It was supposed to be here two years ago, but finally Boeing's air show dream came true yesterday when the 787 touched down at Farnborough.
The arrival, at 09:09, marked the end of the carbonfibre airliner's first transatlantic flight, which had begun 9h 31min earlier from Boeing Field, Seattle. At the controls for the historic flight were Boeing test pilots Mike Bryan and Ted Grady.
Dreamliner ZA003 is one of four Rolls-Royce Trent 1000-powered 787s involved in the flight-test programme and equipped with a partial cabin and test equipment.
© Siva Govindasamy/Flightglobal.com
"We've had flights that were this long before, but this was the first time we've gone international and the first time we've not ended up back at Boeing Field on a flight of this length," says Tom Sanderson, who is test director ZA003 and was on board the flight.
During the trip - which was the type's first extended twin operations flight - the crew performed a series of tests that did not interfere with the aircraft's flight, says Sanderson. "We did things that didn't involve any manoeuvring or anything of that sort. Primarily we were testing communication functions, especially things at high latitude - working with the sat system, HF system and datalinking system."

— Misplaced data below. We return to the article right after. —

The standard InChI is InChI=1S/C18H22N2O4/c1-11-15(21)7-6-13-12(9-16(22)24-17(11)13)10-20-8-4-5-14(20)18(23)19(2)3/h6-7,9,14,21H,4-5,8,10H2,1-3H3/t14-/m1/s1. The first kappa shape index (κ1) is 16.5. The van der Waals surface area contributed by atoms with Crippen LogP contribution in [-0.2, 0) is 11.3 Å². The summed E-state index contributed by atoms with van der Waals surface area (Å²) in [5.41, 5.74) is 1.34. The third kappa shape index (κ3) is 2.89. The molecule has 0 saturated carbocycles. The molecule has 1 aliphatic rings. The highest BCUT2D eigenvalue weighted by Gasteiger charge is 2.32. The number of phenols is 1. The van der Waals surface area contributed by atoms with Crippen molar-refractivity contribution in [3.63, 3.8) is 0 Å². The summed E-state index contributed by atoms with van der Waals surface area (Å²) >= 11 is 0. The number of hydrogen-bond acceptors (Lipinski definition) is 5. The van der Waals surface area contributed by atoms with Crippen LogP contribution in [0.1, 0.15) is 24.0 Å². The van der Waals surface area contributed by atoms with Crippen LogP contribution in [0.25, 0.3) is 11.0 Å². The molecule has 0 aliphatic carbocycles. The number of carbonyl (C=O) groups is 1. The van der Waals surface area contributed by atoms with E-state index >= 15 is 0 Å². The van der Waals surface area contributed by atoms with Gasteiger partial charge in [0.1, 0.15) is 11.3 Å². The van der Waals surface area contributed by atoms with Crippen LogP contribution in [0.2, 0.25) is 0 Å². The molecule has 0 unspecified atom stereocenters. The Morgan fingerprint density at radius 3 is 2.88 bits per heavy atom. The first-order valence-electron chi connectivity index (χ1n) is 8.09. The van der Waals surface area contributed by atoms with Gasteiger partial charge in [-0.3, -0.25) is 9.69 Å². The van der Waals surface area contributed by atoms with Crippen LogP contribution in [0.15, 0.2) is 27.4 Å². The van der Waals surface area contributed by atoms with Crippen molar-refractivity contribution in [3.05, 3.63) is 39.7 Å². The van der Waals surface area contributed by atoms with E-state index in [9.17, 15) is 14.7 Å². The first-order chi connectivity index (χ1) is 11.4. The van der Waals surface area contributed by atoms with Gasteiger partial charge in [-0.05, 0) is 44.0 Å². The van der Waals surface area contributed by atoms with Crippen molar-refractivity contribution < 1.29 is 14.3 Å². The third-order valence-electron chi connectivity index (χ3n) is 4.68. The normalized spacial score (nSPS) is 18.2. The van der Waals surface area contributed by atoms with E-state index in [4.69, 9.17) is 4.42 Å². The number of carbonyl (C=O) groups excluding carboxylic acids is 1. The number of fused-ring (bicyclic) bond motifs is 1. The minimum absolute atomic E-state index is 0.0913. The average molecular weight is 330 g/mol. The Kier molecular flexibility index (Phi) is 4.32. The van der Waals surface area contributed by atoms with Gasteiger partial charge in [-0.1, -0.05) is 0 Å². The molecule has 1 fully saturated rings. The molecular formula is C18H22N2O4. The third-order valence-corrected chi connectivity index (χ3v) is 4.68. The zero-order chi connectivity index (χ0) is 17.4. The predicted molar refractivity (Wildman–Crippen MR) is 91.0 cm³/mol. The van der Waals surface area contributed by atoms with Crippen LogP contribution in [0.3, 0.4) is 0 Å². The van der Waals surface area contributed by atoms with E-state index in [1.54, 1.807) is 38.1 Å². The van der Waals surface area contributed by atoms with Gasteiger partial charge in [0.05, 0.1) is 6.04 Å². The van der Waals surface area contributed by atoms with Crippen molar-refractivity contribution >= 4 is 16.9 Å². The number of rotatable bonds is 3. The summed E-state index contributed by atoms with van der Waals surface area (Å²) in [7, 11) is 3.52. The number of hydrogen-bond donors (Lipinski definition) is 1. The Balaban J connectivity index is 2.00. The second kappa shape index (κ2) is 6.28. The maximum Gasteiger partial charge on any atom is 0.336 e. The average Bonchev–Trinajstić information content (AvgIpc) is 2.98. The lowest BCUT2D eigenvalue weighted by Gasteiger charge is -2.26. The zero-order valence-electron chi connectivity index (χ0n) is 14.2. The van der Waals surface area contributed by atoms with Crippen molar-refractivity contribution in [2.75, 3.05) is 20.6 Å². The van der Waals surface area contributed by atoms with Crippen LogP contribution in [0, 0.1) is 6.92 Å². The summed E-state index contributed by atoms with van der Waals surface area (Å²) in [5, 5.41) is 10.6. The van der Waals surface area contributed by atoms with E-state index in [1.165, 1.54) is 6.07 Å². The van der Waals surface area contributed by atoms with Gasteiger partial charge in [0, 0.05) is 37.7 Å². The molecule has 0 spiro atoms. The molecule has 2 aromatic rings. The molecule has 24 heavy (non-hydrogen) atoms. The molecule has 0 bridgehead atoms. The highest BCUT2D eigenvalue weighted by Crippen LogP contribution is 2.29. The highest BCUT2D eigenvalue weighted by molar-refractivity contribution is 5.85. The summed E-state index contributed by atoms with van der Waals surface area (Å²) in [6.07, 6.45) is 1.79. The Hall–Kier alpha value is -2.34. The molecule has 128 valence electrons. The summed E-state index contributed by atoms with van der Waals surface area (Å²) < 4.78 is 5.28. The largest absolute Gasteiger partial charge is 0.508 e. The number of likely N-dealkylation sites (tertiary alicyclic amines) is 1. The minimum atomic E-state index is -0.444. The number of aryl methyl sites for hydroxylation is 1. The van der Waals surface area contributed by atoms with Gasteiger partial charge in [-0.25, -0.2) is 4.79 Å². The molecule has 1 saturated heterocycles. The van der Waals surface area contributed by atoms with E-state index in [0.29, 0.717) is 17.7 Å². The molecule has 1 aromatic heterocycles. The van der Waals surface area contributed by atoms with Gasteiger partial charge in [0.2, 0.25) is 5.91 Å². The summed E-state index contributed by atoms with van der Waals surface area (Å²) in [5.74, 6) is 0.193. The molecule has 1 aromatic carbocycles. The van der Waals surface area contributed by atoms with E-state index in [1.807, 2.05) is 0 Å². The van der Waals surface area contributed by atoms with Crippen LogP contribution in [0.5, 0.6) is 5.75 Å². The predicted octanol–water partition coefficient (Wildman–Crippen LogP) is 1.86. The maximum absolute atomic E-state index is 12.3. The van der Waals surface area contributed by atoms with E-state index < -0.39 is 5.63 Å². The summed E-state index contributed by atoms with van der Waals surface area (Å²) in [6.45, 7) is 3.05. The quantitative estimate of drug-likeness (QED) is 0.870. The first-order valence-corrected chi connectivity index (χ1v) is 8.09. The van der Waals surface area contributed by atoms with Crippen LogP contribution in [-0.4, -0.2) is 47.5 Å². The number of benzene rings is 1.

Operating as flight "BOE787" with around a dozen crew on board, the jet's great-circle routeing took it north from Seattle across Canada, Greenland, the North Atlantic and Ireland, with the Dreamliner crossing the English coast near Liverpool. Before touchdown the 787 made a low pass, waggling its wings to the large crowd by Farnborough's runway that had gathered to watch its arrival.
The airliner's international air show debut comes shortly after Boeing issued a "cautionary note" that the 787's first delivery to All Nippon Airways could slip "a few weeks" into 2011, although the company maintains that it still plans for a year-end handover of the first production Dreamliner.